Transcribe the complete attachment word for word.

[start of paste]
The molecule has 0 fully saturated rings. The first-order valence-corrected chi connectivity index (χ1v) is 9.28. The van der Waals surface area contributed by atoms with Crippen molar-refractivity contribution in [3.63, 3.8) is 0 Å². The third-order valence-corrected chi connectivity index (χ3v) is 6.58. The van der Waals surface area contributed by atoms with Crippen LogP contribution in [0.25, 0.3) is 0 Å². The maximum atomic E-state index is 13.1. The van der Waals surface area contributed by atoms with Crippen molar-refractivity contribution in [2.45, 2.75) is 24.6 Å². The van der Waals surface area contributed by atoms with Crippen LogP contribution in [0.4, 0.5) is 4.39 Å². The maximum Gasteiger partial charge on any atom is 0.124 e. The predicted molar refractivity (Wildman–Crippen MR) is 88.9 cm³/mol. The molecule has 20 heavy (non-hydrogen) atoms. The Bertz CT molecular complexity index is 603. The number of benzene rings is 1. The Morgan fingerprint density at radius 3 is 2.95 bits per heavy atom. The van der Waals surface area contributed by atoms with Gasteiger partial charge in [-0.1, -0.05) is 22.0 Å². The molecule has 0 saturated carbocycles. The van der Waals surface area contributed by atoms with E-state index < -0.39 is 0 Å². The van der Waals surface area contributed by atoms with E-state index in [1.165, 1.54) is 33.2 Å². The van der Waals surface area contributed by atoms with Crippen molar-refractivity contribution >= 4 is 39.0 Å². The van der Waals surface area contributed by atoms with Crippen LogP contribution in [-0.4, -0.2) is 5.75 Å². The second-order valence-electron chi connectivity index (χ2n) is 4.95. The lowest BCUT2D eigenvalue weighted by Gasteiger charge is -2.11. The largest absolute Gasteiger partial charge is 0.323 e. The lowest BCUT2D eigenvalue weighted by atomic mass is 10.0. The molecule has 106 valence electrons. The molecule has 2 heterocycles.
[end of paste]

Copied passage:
The molecule has 0 fully saturated rings. The first-order valence-corrected chi connectivity index (χ1v) is 9.28. The van der Waals surface area contributed by atoms with Crippen molar-refractivity contribution in [3.63, 3.8) is 0 Å². The third-order valence-corrected chi connectivity index (χ3v) is 6.58. The van der Waals surface area contributed by atoms with Crippen LogP contribution in [0.25, 0.3) is 0 Å². The maximum atomic E-state index is 13.1. The van der Waals surface area contributed by atoms with Crippen molar-refractivity contribution in [2.45, 2.75) is 24.6 Å². The van der Waals surface area contributed by atoms with Crippen LogP contribution in [0.4, 0.5) is 4.39 Å². The maximum Gasteiger partial charge on any atom is 0.124 e. The predicted molar refractivity (Wildman–Crippen MR) is 88.9 cm³/mol. The molecule has 20 heavy (non-hydrogen) atoms. The Bertz CT molecular complexity index is 603. The number of benzene rings is 1. The Morgan fingerprint density at radius 3 is 2.95 bits per heavy atom. The van der Waals surface area contributed by atoms with Gasteiger partial charge in [-0.1, -0.05) is 22.0 Å². The molecule has 0 saturated carbocycles. The van der Waals surface area contributed by atoms with E-state index < -0.39 is 0 Å². The van der Waals surface area contributed by atoms with E-state index in [1.165, 1.54) is 33.2 Å². The van der Waals surface area contributed by atoms with Crippen molar-refractivity contribution >= 4 is 39.0 Å². The van der Waals surface area contributed by atoms with Crippen LogP contribution in [-0.4, -0.2) is 5.75 Å². The second-order valence-electron chi connectivity index (χ2n) is 4.95. The lowest BCUT2D eigenvalue weighted by Gasteiger charge is -2.11. The largest absolute Gasteiger partial charge is 0.323 e. The lowest BCUT2D eigenvalue weighted by atomic mass is 10.0. The molecule has 106 valence electrons. The molecule has 2 heterocycles.